Oh Lord, not blame the evil oil companies again! Don't these kids know how to read? Or have any common sense?

February 23 2011 at 7:12 PM Report abuse +6 rate up rate down Reply

drill baby drill

February 23 2011 at 5:55 PM Report abuse +8 rate up rate down Reply
1 reply to bdhauto's comment

Yeah that's good. Remember the BP Cleaup ? Who wouldn't want MORE of that !

February 24 2011 at 6:19 AM Report abuse -1 rate up rate down Reply
John Kiegiel

It is the market makers that have created the spike. Can you imagine how many of the OPEC producers would like to produce more? All of them. The crooks are right here and no one wants to stop it because too many power people are involved.

February 23 2011 at 5:38 PM Report abuse +2 rate up rate down Reply
2 replies to John Kiegiel's comment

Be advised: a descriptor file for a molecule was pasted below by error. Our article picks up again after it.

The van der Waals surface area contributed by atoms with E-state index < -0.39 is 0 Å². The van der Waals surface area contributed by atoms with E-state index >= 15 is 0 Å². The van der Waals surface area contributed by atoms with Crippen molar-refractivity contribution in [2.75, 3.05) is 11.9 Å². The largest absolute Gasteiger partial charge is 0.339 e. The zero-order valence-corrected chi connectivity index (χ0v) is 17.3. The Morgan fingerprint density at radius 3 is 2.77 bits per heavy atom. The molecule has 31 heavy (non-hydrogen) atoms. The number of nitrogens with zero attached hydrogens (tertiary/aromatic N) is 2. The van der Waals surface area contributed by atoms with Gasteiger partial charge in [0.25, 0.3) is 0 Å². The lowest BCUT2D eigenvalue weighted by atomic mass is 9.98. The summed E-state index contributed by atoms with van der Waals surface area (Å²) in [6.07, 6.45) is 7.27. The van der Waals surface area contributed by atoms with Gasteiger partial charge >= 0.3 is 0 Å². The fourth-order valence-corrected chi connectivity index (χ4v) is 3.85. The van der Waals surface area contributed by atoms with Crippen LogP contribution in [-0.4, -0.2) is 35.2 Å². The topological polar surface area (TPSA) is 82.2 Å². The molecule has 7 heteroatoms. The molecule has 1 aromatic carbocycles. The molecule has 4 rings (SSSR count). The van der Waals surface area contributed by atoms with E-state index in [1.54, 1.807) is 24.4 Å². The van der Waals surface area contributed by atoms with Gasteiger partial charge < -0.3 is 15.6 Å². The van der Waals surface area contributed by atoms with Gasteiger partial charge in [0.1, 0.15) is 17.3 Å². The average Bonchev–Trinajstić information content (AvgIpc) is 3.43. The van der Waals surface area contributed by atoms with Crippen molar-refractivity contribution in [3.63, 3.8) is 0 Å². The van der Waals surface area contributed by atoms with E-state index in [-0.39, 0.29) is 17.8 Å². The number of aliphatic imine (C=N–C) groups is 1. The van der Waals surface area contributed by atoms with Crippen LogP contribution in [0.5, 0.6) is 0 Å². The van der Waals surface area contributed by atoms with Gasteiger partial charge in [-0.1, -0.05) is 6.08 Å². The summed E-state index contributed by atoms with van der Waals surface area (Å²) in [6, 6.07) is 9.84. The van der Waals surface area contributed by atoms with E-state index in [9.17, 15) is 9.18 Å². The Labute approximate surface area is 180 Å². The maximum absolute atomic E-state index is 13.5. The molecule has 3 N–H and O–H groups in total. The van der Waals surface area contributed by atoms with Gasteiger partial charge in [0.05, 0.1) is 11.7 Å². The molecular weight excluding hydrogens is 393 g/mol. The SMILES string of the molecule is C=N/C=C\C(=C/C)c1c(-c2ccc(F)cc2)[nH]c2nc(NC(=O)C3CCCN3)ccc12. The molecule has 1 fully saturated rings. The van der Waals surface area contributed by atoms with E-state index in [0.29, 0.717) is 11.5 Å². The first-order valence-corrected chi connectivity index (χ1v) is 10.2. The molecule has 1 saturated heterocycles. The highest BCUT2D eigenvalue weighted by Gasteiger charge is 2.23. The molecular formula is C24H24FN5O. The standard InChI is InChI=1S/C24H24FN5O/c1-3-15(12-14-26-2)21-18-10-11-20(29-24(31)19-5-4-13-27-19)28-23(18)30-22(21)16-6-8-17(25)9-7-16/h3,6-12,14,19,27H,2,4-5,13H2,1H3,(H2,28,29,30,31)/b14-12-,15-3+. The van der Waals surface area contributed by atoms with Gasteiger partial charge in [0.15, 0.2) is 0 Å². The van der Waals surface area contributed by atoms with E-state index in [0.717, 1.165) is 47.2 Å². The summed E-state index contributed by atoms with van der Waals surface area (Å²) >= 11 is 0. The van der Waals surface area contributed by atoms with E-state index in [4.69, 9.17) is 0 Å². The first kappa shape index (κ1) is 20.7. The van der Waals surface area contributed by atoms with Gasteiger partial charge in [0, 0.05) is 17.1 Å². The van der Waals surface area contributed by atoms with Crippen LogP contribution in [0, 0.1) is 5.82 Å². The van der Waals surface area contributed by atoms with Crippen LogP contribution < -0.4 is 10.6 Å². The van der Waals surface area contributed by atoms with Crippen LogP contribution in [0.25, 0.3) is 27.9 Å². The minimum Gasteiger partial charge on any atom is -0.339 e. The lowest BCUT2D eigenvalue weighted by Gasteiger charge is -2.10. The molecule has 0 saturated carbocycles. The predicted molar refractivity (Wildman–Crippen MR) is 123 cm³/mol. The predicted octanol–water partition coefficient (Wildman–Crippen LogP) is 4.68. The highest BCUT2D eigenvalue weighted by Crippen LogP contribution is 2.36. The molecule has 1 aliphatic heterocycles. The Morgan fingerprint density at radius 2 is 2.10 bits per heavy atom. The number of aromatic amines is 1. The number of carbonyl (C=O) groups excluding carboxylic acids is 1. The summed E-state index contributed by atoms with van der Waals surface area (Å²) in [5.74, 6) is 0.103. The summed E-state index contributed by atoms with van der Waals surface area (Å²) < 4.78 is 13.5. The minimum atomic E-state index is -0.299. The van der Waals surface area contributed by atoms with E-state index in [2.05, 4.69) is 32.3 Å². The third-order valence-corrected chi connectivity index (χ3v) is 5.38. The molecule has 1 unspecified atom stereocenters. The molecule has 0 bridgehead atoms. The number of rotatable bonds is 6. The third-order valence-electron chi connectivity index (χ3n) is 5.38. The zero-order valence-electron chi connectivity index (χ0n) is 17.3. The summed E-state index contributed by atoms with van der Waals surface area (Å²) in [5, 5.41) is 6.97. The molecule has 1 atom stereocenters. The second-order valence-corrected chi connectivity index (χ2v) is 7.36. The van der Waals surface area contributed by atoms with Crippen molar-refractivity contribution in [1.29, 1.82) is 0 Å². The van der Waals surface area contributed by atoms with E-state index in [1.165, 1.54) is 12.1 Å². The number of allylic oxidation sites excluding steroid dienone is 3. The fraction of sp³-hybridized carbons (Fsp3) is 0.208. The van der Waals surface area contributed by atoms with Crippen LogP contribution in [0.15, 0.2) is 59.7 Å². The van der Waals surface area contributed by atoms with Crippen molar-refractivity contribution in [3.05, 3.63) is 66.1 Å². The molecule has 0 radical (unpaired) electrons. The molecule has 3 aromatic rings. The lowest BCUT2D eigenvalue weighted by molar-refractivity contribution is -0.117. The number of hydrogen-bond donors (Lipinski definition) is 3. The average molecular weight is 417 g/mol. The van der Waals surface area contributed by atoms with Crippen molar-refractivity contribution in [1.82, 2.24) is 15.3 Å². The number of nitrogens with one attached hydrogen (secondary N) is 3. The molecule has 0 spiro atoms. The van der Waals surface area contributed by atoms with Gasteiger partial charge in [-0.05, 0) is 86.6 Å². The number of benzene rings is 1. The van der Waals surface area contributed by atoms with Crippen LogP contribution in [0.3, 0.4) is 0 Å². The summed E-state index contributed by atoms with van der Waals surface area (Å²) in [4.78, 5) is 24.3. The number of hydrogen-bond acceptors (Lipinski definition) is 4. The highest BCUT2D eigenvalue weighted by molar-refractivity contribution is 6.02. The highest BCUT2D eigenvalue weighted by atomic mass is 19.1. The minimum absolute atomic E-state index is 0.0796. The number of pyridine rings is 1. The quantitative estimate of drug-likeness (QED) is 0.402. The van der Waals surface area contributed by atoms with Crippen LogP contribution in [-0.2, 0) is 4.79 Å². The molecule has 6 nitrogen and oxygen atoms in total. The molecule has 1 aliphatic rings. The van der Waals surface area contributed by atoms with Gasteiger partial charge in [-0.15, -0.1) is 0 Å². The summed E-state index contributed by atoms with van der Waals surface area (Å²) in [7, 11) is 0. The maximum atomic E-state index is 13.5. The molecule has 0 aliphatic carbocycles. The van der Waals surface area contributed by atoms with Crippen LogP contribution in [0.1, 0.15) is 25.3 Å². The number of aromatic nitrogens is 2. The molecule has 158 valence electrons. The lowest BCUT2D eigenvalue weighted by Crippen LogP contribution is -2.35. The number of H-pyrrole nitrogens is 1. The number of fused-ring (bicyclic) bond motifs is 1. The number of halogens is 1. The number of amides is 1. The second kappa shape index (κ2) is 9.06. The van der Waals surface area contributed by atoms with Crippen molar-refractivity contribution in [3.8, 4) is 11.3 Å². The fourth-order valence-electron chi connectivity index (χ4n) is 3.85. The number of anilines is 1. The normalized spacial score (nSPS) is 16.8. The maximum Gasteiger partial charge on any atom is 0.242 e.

I agree oil,utilities, and banking should all be under still regulations in this country. These items effect our economy and everyone's basic household costs. They have stated that they just found a huge oil deposit that is on the border of Minnesota, North Dakota,and south Dakota. This find is larger then all of OPEC. This oil should not be allowed to be sold on the world market along with all the oil from Alaska and the gulf of Mexico. Our government if they had the balls should take us off foreign oil. We have enough in this country now to support our needs for over 200 years. If the US announced they were no longer going to purchase foreign oil the price on the world market would drop like a rock.

February 23 2011 at 6:45 PM Report abuse rate up rate down Reply

Regulate your own household Kenneth...

February 23 2011 at 10:53 PM Report abuse +1 rate up rate down Reply

I can remember when Bush and Chaney were in office and oil prices went up it was all there fault. So now who is to blame??? It is gonna get a lot worse real soon and all of us are going to pay, pay, pay. They always find somethig in the Middle East for causing it. Let me ask this question. How much oil do we get from Lybia? Not a damn drop.

February 23 2011 at 5:28 PM Report abuse +7 rate up rate down Reply
1 reply to davec337's comment

Prove it...

February 23 2011 at 10:54 PM Report abuse -1 rate up rate down Reply